As I worked my way through the solarworkshoppodcasts, the idea came up that the evil planned obsolescenceincandescent light bulb companies ...make their light bulbs wear out prematurely. They went on to mention that you can buy, pretty inexpensively, 130V incandescent light bulbs that last for literally thousands of hours. This is much longer than the wimpy 1000 to 1,500 rated hours of normal bulbs.
So, why don't we all use those?
Why indeed...there's a catch.
If you run the tungsten filament a less than the rated voltage, it will last a lot longer. There are legitimate examples of light bulbs running continuously for -decades- before burning out.
The problem is, you don't get as much light out.
So there's the catch. It lasts longer, but the lumens per watt drops off pretty fast. Less efficient at converting electricity to light.
Various opinions suggest that for a 12-15% reduction in voltage, you get a 25% reduction in lumens. Over the life of the lamp, the money you saved on lamp replacement would be more than made up for in the extra electricity to provide the same lumens.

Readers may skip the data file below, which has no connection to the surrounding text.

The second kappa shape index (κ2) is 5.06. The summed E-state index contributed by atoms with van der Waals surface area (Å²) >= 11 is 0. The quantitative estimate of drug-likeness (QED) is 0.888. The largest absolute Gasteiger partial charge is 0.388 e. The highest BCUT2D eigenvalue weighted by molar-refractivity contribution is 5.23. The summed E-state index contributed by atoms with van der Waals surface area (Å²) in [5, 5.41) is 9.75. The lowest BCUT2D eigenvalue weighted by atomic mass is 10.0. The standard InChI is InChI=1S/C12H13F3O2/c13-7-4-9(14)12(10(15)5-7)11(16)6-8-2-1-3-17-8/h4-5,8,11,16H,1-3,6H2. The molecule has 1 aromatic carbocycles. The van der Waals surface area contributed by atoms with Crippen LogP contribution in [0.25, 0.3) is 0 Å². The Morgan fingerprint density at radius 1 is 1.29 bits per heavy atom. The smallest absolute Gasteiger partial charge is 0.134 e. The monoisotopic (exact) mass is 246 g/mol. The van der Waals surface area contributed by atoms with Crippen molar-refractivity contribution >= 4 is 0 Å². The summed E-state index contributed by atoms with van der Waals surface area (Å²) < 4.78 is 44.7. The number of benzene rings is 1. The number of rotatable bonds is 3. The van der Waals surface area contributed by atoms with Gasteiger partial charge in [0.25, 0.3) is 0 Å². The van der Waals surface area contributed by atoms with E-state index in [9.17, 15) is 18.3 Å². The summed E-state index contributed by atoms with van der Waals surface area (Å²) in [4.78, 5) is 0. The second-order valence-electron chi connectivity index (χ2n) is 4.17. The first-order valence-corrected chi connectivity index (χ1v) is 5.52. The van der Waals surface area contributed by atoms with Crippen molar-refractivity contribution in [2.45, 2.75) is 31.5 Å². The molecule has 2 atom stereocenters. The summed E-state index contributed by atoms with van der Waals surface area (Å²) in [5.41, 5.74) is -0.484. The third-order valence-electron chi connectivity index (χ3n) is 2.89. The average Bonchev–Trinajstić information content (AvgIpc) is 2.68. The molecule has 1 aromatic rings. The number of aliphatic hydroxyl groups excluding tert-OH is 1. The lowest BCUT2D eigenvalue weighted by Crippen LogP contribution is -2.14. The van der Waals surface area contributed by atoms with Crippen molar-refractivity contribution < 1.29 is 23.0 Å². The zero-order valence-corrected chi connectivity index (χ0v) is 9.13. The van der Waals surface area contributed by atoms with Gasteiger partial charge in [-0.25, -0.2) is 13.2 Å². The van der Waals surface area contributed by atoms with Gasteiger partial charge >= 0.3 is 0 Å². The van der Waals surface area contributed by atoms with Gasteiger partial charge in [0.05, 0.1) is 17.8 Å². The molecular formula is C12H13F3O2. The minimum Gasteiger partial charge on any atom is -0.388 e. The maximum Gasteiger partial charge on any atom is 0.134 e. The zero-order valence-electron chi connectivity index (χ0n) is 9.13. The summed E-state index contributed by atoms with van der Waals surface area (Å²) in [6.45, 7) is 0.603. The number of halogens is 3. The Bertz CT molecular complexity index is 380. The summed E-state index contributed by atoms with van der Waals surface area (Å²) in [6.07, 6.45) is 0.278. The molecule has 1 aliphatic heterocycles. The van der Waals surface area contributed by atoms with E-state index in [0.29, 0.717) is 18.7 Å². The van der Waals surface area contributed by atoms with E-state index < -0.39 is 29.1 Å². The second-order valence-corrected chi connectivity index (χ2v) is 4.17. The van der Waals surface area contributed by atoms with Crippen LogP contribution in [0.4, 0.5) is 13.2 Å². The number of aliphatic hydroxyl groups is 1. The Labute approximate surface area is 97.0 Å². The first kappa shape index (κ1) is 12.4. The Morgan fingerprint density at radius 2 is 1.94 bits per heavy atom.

I.e. you will probably have to put a 75W 130V bulb in to replace a 60W 120V bulb to get the same apparent brightness.
130V bulbs make a lot of sense if you get a lot of voltage spikes and you are burning out 120V bulbs at a furious pace, or if the bulb in in a location that is inconvenient or dangerous to replace.
There's no wrong answer here, provided you understand the trade off you're making.
It's true about that trade-off
Aero-Tech etc make legal "rough service" bulbs for the mining industry etc (that can be used domestically)
20 000 hrs plus, but as you say with that trade off.
However there is a bigger picture
It does not have to occur below about 5000 hours anyway
Yet 1000 hours is the standard (750 hrs for 100W, US)
This relates to the Phoebus Cartel between the major manufacturers that limited lifespan to increase sale and profits
Paul here (Paul Wheaton) amusingly covers this on his video Mr Stinkypants